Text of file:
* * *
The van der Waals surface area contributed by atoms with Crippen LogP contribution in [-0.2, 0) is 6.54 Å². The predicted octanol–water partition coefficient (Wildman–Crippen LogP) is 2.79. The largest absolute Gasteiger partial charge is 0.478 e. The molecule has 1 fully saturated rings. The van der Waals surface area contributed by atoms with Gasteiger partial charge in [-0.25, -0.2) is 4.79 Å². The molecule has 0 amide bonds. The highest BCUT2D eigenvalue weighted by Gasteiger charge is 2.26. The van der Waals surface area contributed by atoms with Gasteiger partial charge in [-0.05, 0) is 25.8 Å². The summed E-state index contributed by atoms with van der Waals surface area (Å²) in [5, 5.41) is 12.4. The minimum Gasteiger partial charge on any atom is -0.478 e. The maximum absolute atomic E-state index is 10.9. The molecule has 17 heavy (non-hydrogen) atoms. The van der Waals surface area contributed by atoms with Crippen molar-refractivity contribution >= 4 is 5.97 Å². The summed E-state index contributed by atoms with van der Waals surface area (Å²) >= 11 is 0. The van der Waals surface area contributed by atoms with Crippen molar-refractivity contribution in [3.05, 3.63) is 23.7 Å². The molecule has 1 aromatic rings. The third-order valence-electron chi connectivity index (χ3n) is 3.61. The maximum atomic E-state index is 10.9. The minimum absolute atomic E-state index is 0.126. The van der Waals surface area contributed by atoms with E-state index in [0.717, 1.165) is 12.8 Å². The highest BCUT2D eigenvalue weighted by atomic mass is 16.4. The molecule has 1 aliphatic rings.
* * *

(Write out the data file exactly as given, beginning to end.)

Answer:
The van der Waals surface area contributed by atoms with Crippen LogP contribution in [-0.2, 0) is 6.54 Å². The predicted octanol–water partition coefficient (Wildman–Crippen LogP) is 2.79. The largest absolute Gasteiger partial charge is 0.478 e. The molecule has 1 fully saturated rings. The van der Waals surface area contributed by atoms with Gasteiger partial charge in [-0.25, -0.2) is 4.79 Å². The molecule has 0 amide bonds. The highest BCUT2D eigenvalue weighted by Gasteiger charge is 2.26. The van der Waals surface area contributed by atoms with Gasteiger partial charge in [-0.05, 0) is 25.8 Å². The summed E-state index contributed by atoms with van der Waals surface area (Å²) in [5, 5.41) is 12.4. The minimum Gasteiger partial charge on any atom is -0.478 e. The maximum absolute atomic E-state index is 10.9. The molecule has 17 heavy (non-hydrogen) atoms. The van der Waals surface area contributed by atoms with Crippen molar-refractivity contribution >= 4 is 5.97 Å². The summed E-state index contributed by atoms with van der Waals surface area (Å²) >= 11 is 0. The van der Waals surface area contributed by atoms with Crippen molar-refractivity contribution in [3.05, 3.63) is 23.7 Å². The molecule has 1 aromatic rings. The third-order valence-electron chi connectivity index (χ3n) is 3.61. The maximum atomic E-state index is 10.9. The minimum absolute atomic E-state index is 0.126. The van der Waals surface area contributed by atoms with E-state index in [0.717, 1.165) is 12.8 Å². The highest BCUT2D eigenvalue weighted by atomic mass is 16.4. The molecule has 1 aliphatic rings.